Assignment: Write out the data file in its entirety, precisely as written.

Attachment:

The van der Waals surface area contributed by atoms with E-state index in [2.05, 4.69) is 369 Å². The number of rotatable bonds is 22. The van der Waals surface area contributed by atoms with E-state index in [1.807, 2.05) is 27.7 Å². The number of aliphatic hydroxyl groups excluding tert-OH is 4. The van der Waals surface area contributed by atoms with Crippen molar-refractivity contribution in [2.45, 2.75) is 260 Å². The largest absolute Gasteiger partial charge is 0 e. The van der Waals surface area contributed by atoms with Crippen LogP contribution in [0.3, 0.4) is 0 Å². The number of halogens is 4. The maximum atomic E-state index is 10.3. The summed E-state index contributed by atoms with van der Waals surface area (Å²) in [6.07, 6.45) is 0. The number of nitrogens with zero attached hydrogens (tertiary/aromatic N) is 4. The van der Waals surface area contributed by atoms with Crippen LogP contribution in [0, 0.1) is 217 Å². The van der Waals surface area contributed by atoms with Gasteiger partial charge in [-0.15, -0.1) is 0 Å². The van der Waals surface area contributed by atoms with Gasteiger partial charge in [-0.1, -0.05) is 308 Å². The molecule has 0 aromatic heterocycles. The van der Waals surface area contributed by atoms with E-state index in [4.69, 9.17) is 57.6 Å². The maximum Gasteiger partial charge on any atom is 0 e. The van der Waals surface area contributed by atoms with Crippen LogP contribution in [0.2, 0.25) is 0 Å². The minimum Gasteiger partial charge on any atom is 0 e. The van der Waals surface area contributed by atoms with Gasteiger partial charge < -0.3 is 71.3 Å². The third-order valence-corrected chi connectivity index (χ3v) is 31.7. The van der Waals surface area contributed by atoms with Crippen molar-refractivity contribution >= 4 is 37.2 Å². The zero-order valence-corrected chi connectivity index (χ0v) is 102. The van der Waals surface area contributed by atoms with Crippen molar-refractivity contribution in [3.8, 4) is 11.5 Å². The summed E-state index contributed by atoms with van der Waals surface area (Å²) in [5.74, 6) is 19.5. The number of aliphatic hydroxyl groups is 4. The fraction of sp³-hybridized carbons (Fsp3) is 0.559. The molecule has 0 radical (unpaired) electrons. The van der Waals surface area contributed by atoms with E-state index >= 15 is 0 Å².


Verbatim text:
The van der Waals surface area contributed by atoms with E-state index in [2.05, 4.69) is 369 Å². The number of rotatable bonds is 22. The van der Waals surface area contributed by atoms with E-state index in [1.807, 2.05) is 27.7 Å². The number of aliphatic hydroxyl groups excluding tert-OH is 4. The van der Waals surface area contributed by atoms with Crippen molar-refractivity contribution in [2.45, 2.75) is 260 Å². The largest absolute Gasteiger partial charge is 0 e. The van der Waals surface area contributed by atoms with Crippen LogP contribution in [0.3, 0.4) is 0 Å². The number of halogens is 4. The maximum atomic E-state index is 10.3. The summed E-state index contributed by atoms with van der Waals surface area (Å²) in [6.07, 6.45) is 0. The number of nitrogens with zero attached hydrogens (tertiary/aromatic N) is 4. The van der Waals surface area contributed by atoms with Crippen LogP contribution in [0, 0.1) is 217 Å². The van der Waals surface area contributed by atoms with Gasteiger partial charge in [-0.15, -0.1) is 0 Å². The van der Waals surface area contributed by atoms with Gasteiger partial charge in [-0.1, -0.05) is 308 Å². The molecule has 0 aromatic heterocycles. The van der Waals surface area contributed by atoms with E-state index in [4.69, 9.17) is 57.6 Å². The maximum Gasteiger partial charge on any atom is 0 e. The van der Waals surface area contributed by atoms with Crippen LogP contribution in [0.2, 0.25) is 0 Å². The minimum Gasteiger partial charge on any atom is 0 e. The van der Waals surface area contributed by atoms with Gasteiger partial charge < -0.3 is 71.3 Å². The third-order valence-corrected chi connectivity index (χ3v) is 31.7. The van der Waals surface area contributed by atoms with Crippen molar-refractivity contribution >= 4 is 37.2 Å². The zero-order valence-corrected chi connectivity index (χ0v) is 102. The van der Waals surface area contributed by atoms with Crippen molar-refractivity contribution in [3.8, 4) is 11.5 Å². The summed E-state index contributed by atoms with van der Waals surface area (Å²) in [5.74, 6) is 19.5. The number of aliphatic hydroxyl groups is 4. The fraction of sp³-hybridized carbons (Fsp3) is 0.559. The molecule has 0 radical (unpaired) electrons. The van der Waals surface area contributed by atoms with E-state index >= 15 is 0 Å².